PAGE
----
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Holocaust documentary bringing faces to film

THE BALTIMORE SUN

PHOTOS DEPICTING everyday life - a woman pushing a stroller, friends playing, a couple in an embrace: The images are common, but in the context of the U.S. Holocaust Memorial Museum they form a striking figure covering the inner walls of a tower three-stories high.

These images, 1,500 of them, of a town called Eishyshok before a Nazi invasion became the impetus for filmmaker and Oakland Mills resident Jeff Bieber to produce the film "There Once Was a Town."

The documentary, which tells the stories of four Holocaust survivors and their pilgrimage to their childhood home of Eishyshok (then a city in Poland and now part of Lithuania), will be presented at 7:30 p.m. Sunday at the Meeting House in Oakland Mills. It will air on Public Broadcasting System stations this fall.

Nearly 3,500 Jewish residents were murdered during the town's invasion, Bieber says. "This film puts the Holocaust in its proper context - seeing people die, not as victims but by seeing their life - and by seeing that, you truly get to understand the tragedy of the Holocaust," he said.

Historian Yaffa Eliach, who created the Holocaust Musuem's three-story Tower of Faces exhibit from her photo archives, approached Bieber in 1993 about making a film from her book "There Once Was a World: The Nine Hundred Year Chronicle of the Shtetl Eishyshok." Shtetl is a Yiddish word meaning small town.

Bieber, vice president of news and public affairs programming for WETA public television, had produced the award-winning documentary "For the Living," which chronicles the creation of the Holocaust Museum."[Eliach's book] was a topic I was drawn to only because it was refreshing to deal with documenting life after dealing with a museum that's documenting a horrible death," said Bieber, who is a two-time Emmy Award winner for public affairs programs. "But the more I got into this particular film, the more it also dealt with the Holocaust.

"It grew out of my research and my interviews of these people," he said. "Their deep memories were brought out and a lot of their deep memories dealt with the pain of what their lives were like before the war."

Bieber, who directed the film, began researching and fund raising for it part time six years ago as part of his work at WETA. By 1997, he was filming interviews that he mixes with archival photographs and film footage in the movie. By spring 1998, he was working on the project full time and completed the film last year.'The beauty of documentary filmmaking is that you get absorbed in a subject matter and you tell the story and eventually you get out of it and you go back to your regular life," he said. "Well, in this case, because it went on so long, I became much more involved with the people in the film and it was more and more difficult to separate emotionally."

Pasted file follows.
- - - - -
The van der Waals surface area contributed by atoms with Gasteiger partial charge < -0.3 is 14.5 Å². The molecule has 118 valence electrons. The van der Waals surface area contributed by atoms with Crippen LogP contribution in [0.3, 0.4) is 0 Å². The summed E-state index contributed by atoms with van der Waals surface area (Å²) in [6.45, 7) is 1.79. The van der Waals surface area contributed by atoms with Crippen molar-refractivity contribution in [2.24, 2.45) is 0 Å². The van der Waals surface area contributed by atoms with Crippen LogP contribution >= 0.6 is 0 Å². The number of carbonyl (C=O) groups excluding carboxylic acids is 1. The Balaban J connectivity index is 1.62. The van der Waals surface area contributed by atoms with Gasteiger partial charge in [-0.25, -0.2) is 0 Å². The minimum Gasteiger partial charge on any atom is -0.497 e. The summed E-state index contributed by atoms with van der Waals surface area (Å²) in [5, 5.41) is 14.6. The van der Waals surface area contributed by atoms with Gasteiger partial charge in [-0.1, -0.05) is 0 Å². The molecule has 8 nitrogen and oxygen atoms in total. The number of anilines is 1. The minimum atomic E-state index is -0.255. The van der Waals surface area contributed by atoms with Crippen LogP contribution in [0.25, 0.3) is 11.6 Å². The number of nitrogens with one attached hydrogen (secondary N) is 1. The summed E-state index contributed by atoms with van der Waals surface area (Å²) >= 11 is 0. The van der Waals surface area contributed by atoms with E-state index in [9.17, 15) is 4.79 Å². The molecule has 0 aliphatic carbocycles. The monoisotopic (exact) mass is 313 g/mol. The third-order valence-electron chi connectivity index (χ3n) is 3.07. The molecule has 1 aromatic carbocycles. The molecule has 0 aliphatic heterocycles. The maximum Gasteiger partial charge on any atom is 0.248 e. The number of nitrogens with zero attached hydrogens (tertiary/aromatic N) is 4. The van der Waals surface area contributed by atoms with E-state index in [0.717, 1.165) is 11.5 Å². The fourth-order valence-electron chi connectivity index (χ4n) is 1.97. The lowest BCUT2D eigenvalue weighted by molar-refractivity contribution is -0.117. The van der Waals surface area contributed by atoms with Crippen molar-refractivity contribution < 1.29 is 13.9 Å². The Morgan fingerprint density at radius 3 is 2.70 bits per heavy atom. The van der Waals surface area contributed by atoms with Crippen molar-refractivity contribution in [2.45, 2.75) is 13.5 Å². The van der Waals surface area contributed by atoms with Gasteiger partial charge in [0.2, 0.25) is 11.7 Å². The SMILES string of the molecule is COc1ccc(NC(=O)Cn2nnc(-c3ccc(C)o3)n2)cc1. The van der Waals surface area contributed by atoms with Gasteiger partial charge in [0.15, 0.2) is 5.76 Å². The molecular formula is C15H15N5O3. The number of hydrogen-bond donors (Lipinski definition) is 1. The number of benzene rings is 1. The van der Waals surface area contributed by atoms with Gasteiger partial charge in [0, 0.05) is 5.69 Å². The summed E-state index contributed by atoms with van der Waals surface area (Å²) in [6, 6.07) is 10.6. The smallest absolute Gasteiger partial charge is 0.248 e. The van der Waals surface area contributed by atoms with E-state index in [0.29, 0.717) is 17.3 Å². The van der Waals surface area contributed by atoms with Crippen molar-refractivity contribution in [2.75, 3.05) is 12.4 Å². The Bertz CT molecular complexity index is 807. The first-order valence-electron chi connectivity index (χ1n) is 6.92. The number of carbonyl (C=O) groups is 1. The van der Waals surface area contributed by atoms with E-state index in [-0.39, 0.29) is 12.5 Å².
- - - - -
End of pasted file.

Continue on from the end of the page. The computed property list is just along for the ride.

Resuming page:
The more absorbed he became in the subject matter, the more he knew the direction the film's ending should take, he said. It was an ending that Eliach and the film's writer, Barbara Jampel, did not agree with, Bieber says.

"There are many documentaries - and even at the end of the exhibit in the Holocaust Museum - that deal with the Holocaust that want to turn the story into something that is hopeful or optimistic. People like happy endings. But in this case, I felt that I had to be truthful to the subject matter and couldn't exactly put a happy face on something that was so tragic," Bieber said.

The 90-minute film, narrated by actor Edward Asner, whose ancestors are from Eishyshok, won the Golden Eagle award from the Council on International Nontheatrical Events and the New York Festivals' World Medal.

Bieber will introduce Sunday's screening and conduct a discussion after the film.

Admission to the screening is $5 and will benefit the Columbia Jewish Congregation, which meets at the Meeting House, 5885 Robert Oliver Place. Individuals may purchase advance tickets at the Columbia Jewish Congregation office. Information: 410-730-6044.

The film will air on WETA (public television Channel 26, Comcast Cable Channel 33) at 10 p.m. Oct. 1. Check listing for MPT and other local public TV station air times.

Christian bookstore

The Columbia Celebration Center, a Christian book and music store, will hold an anniversary sale with book signings and outdoor music performances from 9 a.m. to 9:30 p.m. Saturday at the store on Snowden River Parkway.

Long Reach Church of God at Long Reach Interfaith Center owns the store, which opened a year ago.

"Our experience since we've been open is that many, many people who are not Christian avail themselves to the store. People are just looking for something that is inspirational, hopeful or encouraging," said Robbie Davis, store president and assistant pastor of the Church of God.

"Someone who just had a baby or people who are even going through bereavement - we really attract a lot of folks who are rejoicing or mourning and people who are looking for something to help them through that season of their life."

The store, which developed from a book table to a cart, is open a couple of hours each Sunday at the church and progressed to a 12-by-12-foot room there. It eventually became the 2,500-square-foot shop, which carries gifts, children's videos, and wedding and ceremonial supplies in addition to Christian and inspirational books and music.

Saturday's event will include radio broadcasts from WRBS (95.1 FM) and WCAO (Heaven 600 AM), addresses by local pastors, food and prizes. Columbia Celebration Center is in the Columbia Market Place at 9400 Snowden River Parkway.

Information: 410-381-7739.

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